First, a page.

The deputies wrote their reports about the incident several days later, Staysa testified, after the surveillance video became national news.

"They worked with an attorney to write their reports?" Burke asked him.

"That's correct," Staysa said.

Burke next called San Francisco police Sgt. Thomas MacMahon, who was a criminal investigator for SFPD's internal affairs division and led the early investigation into the beating, to the stand.

MacMahon described speaking to three nearby residents -- a couple and another man who lived on another floor of the same building near Clinton Park and Stevenson Street.

The couple owned a surveillance camera facing Valencia Street. They told MacMahon they awoke to the noise of footsteps and yelling in the alley, the inspector testified. They didn't look outside, but instead switched on a live video feed from their camera. Although the final video recording had gaps every 10 seconds, the live feed was uninterrupted.

"He said he heard the person saying 'Stop, please,'" MacMahon testified one the witnesses told him. "He never saw him try to get up beyond him trying to move away from the blows."

Another witness separately woke up to the sound of running in alley. Then he heard the baton strikes.

"At first he said he thought they might have been gunshots echoing through the alley," MacMahon said.

He then looked out the window and saw the suspect trying to cover his head to shield himself.

All three witnesses said Petrov never resisted arrest.

Wieber's attorney, William Rapoport, asked Inspector MacMahon about an interview with SFPD Officer Patrick Cummins, one of the first officers to join the two deputies in the alley.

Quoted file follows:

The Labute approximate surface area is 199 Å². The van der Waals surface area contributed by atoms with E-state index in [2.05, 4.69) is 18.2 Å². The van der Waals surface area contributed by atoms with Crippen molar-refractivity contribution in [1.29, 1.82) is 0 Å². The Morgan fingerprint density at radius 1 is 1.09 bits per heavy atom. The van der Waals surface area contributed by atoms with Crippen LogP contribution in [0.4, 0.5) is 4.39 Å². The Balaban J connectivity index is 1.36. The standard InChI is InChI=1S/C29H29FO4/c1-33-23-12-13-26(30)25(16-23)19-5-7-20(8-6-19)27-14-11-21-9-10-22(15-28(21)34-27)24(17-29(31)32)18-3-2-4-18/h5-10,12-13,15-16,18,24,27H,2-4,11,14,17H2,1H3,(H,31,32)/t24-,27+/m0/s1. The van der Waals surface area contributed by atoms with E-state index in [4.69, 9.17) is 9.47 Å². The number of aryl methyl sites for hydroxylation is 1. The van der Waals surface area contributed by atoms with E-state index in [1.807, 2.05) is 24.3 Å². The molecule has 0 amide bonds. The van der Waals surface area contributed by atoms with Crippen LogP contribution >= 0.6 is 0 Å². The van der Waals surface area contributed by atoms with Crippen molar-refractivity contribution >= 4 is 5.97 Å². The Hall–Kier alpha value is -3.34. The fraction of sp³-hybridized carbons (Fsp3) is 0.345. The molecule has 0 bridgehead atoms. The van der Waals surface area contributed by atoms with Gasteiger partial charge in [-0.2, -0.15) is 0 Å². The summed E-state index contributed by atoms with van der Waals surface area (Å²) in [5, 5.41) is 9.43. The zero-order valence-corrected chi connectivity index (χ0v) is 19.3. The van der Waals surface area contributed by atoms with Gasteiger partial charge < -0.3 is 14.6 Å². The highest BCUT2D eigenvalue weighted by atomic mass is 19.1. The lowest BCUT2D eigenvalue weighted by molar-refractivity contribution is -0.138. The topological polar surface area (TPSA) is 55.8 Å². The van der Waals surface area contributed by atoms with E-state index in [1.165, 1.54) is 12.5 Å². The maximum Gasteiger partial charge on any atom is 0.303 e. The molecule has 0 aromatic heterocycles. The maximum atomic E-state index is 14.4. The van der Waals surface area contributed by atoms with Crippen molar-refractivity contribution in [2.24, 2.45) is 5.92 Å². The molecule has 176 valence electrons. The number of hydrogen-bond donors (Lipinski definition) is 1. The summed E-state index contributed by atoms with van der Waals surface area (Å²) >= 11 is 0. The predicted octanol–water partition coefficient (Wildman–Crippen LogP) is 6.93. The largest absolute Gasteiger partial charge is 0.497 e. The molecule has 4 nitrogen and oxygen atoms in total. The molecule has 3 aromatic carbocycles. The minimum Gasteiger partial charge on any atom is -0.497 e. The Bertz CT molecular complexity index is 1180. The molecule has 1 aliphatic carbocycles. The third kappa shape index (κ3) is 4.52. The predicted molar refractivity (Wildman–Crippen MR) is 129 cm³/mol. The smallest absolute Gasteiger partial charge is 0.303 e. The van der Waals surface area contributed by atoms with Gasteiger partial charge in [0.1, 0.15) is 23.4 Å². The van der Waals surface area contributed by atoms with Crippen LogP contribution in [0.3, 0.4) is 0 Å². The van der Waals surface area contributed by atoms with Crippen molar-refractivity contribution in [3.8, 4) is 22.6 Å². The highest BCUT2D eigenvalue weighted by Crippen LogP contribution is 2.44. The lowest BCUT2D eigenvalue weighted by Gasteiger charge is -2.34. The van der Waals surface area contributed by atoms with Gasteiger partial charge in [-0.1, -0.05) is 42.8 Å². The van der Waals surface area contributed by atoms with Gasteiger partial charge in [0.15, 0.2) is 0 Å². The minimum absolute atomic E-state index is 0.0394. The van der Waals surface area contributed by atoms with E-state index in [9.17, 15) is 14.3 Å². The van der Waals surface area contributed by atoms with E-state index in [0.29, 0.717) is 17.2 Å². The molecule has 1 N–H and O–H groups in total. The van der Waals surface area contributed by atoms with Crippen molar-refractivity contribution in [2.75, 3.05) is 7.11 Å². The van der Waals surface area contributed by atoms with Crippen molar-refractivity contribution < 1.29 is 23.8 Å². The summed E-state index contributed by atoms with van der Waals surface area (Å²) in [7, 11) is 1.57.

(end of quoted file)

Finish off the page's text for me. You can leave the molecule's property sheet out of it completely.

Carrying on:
Cummins said "it looked like a fully engaged fight was going on," MacMahon testified. Cummins said Petrov tried to kick one of the deputies as they stepped away.

Cummins "delivered a knee strike to abdomen of the subject," Rapoport read from a transcript of MacMahon's interview with the officer. Then, Cummins said, he had punched Petrov in the face.

"There was something going on there," Cummins said, according to the transcript. "It wasn’t as if he was lying there doing nothing."

Rapoport also mentioned two other officers who said they thought Petrov was resisting when the arrived on the scene.

Santamaria's attorney, Michael Rains, asked MacMahon about a report from a use-of-force expert, UC Berkeley Police Lt. Joey Williams.

Williams initially concluded in March 2016, that "there are instances in the video where the deputies’ use of force was out of policy, but in the totality of the situation, those instances could be explained," MacMahon told the court.

But about a month later, Williams contacted MacMahon and said he had had second thoughts about that conclusion.

"He said the force was not reasonable in his second report, while in the first report it was absolutely the opposite, the force was objectively reasonable," Rains said outside court.

He also accused the district attorney's office of replacing the original investigator in the case because it seemed like he "wasn't going in the direction Mr. Gascón wanted; so they got rid of him."


"I suggest the defense attorneys watch the video before making that statement," DA's spokesman Alex Bastian said in response.